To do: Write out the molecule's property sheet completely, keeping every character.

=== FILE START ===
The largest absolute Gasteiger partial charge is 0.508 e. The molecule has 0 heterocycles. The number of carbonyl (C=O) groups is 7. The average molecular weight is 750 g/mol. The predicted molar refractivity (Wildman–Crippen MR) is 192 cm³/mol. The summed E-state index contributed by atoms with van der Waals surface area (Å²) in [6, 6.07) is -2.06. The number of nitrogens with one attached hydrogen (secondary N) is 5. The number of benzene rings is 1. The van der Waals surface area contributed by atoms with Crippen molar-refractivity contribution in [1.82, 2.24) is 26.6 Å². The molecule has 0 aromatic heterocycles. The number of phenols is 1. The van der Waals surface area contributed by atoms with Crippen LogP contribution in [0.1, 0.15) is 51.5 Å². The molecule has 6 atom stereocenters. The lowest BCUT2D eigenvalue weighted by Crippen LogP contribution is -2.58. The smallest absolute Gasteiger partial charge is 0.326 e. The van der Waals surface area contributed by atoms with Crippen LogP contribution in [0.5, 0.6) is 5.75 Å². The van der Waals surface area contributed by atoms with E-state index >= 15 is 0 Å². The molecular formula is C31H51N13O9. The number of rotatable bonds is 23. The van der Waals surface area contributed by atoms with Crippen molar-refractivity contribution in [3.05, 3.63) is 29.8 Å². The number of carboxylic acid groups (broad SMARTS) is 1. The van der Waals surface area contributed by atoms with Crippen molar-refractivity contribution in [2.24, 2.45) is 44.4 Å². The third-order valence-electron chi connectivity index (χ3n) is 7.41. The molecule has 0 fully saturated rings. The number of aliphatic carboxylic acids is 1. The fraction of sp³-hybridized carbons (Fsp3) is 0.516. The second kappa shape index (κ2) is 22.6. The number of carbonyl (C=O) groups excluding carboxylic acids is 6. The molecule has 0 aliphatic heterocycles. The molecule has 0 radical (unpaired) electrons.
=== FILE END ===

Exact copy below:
The largest absolute Gasteiger partial charge is 0.508 e. The molecule has 0 heterocycles. The number of carbonyl (C=O) groups is 7. The average molecular weight is 750 g/mol. The predicted molar refractivity (Wildman–Crippen MR) is 192 cm³/mol. The summed E-state index contributed by atoms with van der Waals surface area (Å²) in [6, 6.07) is -2.06. The number of nitrogens with one attached hydrogen (secondary N) is 5. The number of benzene rings is 1. The van der Waals surface area contributed by atoms with Crippen molar-refractivity contribution in [1.82, 2.24) is 26.6 Å². The molecule has 0 aromatic heterocycles. The number of phenols is 1. The van der Waals surface area contributed by atoms with Crippen LogP contribution in [0.1, 0.15) is 51.5 Å². The molecule has 6 atom stereocenters. The lowest BCUT2D eigenvalue weighted by Crippen LogP contribution is -2.58. The smallest absolute Gasteiger partial charge is 0.326 e. The van der Waals surface area contributed by atoms with Crippen LogP contribution in [0.5, 0.6) is 5.75 Å². The van der Waals surface area contributed by atoms with E-state index >= 15 is 0 Å². The molecular formula is C31H51N13O9. The number of rotatable bonds is 23. The van der Waals surface area contributed by atoms with Crippen molar-refractivity contribution in [3.05, 3.63) is 29.8 Å². The number of carboxylic acid groups (broad SMARTS) is 1. The van der Waals surface area contributed by atoms with Crippen molar-refractivity contribution in [2.24, 2.45) is 44.4 Å². The third-order valence-electron chi connectivity index (χ3n) is 7.41. The molecule has 0 fully saturated rings. The number of aliphatic carboxylic acids is 1. The fraction of sp³-hybridized carbons (Fsp3) is 0.516. The second kappa shape index (κ2) is 22.6. The number of carbonyl (C=O) groups excluding carboxylic acids is 6. The molecule has 0 aliphatic heterocycles. The molecule has 0 radical (unpaired) electrons.